Wednesday, January 25, 2012
Meet the Marriage Killer
Wall Street Journal
January 25, 2012
Ken Mac Dougall bit into the sandwich his wife had packed him for lunch and noticed something odd—a Post-it note tucked between the ham and the cheese. He pulled it out of his mouth, smoothed the crinkles and read what his wife had written: "Be in aisle 10 of Home Depot tonight at 6 p.m."
Mr. Mac Dougall was renovating the couple's Oak Ridge, N.J., kitchen, and his wife had been urging him to pick out the floor tiles. He felt he had plenty of time to do this task. She felt unheard.
"I thought the note was an ingenious and hysterical way to get his attention," says his wife, Janet Pfeiffer (whose occupation, interestingly enough, is a motivational speaker), recalling the incident which occurred several years ago. Her husband, a technician at a company that modifies vehicles for handicapped drivers, didn't really see it that way. "I don't need a reminder in the middle of my sandwich," he says.
Nagging—the interaction in which one person repeatedly makes a request, the other person repeatedly ignores it and both become increasingly annoyed—is an issue every couple will grapple with at some point. While the word itself can provoke chuckles and eye-rolling, the dynamic can potentially be as dangerous to a marriage as adultery or bad finances. Experts say it is exactly the type of toxic communication that can eventually sink a relationship.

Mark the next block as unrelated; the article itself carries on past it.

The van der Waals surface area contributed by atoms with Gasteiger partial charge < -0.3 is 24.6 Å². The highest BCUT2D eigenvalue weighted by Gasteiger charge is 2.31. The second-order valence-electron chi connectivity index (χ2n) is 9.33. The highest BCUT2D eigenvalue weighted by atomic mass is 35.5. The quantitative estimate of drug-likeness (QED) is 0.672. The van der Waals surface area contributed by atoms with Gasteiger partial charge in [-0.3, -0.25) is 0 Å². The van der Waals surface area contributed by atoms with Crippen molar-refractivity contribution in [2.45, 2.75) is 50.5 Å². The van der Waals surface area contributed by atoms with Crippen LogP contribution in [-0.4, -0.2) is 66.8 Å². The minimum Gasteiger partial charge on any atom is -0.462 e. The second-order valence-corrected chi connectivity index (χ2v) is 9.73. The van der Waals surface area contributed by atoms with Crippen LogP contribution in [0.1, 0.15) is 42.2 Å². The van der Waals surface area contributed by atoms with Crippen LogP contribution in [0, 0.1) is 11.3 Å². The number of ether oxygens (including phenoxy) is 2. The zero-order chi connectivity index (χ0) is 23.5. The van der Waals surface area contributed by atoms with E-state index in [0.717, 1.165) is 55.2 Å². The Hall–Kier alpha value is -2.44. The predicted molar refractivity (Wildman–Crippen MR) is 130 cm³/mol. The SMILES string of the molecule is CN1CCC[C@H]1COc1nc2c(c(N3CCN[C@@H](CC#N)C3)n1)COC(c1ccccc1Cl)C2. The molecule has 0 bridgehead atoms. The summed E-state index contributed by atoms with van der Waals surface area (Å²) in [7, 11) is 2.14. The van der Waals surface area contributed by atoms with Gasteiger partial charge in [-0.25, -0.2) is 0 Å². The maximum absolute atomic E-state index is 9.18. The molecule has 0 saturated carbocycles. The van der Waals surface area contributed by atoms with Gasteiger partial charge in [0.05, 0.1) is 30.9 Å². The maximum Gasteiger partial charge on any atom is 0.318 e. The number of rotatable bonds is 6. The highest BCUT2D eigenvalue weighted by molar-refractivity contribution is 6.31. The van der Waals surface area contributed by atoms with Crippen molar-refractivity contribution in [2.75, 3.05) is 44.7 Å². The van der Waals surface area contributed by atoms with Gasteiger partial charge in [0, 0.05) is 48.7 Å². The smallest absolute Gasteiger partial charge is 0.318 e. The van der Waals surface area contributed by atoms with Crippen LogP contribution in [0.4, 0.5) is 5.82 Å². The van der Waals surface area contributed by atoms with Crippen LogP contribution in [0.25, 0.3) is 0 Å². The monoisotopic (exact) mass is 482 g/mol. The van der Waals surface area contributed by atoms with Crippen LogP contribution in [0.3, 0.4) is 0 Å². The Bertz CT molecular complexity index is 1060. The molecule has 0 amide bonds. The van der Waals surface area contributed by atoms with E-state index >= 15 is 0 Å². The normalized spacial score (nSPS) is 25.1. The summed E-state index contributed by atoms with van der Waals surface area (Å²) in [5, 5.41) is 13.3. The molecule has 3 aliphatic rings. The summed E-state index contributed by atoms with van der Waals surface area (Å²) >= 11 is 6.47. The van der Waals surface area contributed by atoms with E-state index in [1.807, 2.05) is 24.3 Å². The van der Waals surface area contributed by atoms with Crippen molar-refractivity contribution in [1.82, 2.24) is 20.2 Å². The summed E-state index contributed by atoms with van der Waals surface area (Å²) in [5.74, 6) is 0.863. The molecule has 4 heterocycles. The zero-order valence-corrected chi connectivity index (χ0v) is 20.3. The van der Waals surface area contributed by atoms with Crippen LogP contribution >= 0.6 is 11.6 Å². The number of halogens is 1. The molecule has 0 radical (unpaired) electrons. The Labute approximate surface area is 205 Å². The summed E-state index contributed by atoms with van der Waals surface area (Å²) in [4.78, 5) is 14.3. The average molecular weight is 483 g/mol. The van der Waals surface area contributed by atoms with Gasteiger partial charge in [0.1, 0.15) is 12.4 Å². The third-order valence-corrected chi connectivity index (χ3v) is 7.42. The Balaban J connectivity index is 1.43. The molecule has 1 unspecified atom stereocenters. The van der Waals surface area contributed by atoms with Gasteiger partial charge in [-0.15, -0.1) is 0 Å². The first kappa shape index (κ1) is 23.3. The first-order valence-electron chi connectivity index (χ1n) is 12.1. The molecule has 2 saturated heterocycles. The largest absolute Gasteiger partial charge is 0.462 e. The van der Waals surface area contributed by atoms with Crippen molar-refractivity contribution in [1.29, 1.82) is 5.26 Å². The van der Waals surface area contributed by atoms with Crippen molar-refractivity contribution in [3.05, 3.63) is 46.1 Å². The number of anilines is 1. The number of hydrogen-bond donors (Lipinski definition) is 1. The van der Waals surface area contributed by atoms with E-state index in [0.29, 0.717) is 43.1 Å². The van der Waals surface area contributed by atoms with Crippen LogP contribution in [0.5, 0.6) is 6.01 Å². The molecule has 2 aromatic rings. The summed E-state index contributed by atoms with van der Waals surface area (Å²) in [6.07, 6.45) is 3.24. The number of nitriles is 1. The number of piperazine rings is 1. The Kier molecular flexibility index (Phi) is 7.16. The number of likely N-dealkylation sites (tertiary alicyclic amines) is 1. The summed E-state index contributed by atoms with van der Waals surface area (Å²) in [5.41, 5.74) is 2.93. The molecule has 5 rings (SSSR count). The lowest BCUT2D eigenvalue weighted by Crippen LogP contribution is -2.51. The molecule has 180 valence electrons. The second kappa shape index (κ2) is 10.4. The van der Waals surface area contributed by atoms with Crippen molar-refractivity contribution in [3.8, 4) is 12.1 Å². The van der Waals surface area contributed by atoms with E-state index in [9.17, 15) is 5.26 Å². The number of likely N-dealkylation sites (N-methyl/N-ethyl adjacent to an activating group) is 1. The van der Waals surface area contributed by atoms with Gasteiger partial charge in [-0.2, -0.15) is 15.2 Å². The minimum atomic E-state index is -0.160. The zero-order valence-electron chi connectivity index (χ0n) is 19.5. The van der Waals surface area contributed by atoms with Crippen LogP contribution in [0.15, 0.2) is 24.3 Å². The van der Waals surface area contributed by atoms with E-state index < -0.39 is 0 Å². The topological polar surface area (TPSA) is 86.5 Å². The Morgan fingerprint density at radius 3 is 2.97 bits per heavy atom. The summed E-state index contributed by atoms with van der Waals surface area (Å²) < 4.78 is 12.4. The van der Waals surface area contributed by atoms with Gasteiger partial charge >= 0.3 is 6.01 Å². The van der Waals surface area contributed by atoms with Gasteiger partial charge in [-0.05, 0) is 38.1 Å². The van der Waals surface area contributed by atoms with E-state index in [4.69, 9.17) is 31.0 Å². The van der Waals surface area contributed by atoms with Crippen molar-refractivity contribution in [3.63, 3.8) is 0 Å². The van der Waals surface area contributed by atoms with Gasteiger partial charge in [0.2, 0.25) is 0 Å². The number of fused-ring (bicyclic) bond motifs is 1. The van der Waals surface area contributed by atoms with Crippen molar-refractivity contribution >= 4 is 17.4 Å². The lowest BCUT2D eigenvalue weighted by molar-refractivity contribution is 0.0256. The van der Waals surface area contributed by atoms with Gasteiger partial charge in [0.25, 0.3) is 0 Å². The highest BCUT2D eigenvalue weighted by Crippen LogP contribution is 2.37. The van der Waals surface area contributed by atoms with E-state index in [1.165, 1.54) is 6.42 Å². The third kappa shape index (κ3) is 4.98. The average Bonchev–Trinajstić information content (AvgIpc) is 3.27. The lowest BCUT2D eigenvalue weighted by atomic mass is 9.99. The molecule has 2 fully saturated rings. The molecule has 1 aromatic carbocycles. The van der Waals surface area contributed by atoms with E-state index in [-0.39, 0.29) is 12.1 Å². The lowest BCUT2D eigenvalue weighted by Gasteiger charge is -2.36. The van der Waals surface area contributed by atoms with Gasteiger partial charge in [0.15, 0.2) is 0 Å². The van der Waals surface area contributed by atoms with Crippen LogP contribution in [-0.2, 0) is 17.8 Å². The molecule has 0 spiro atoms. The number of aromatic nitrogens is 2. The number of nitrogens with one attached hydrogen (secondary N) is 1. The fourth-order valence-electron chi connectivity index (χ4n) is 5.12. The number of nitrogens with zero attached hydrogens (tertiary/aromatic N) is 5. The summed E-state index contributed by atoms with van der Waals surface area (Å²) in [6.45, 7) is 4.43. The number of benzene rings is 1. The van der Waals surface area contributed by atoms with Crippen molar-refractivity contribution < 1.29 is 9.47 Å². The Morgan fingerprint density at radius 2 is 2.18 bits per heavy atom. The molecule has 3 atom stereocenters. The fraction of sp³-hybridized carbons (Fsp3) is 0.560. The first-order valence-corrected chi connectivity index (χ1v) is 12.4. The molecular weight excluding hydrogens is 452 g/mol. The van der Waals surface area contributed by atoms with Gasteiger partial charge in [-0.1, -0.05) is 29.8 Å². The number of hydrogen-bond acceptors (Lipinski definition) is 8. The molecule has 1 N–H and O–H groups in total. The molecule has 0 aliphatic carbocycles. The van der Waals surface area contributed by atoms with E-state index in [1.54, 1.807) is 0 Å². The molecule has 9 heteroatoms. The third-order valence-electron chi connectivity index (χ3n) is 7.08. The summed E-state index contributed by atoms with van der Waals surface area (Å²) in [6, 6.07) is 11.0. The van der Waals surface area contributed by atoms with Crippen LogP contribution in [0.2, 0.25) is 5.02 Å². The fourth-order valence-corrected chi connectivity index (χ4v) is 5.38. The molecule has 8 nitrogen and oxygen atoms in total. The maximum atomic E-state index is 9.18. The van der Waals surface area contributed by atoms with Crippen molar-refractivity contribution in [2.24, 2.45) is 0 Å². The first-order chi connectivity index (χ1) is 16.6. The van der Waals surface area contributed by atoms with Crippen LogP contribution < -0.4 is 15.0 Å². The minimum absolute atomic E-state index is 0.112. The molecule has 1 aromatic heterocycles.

Why do we nag? "We have a perception that we won't get what we want from the other person, so we feel we need to keep asking in order to get it," says Scott Wetzler, a psychologist and vice chairman of the Department of Psychiatry and Behavioral Sciences at Montefiore Medical Center in New York. It is a vicious circle: The naggee tires of the badgering and starts to withhold, which makes the nagger nag more.
Posted by Yulie Foka at 8:56 AM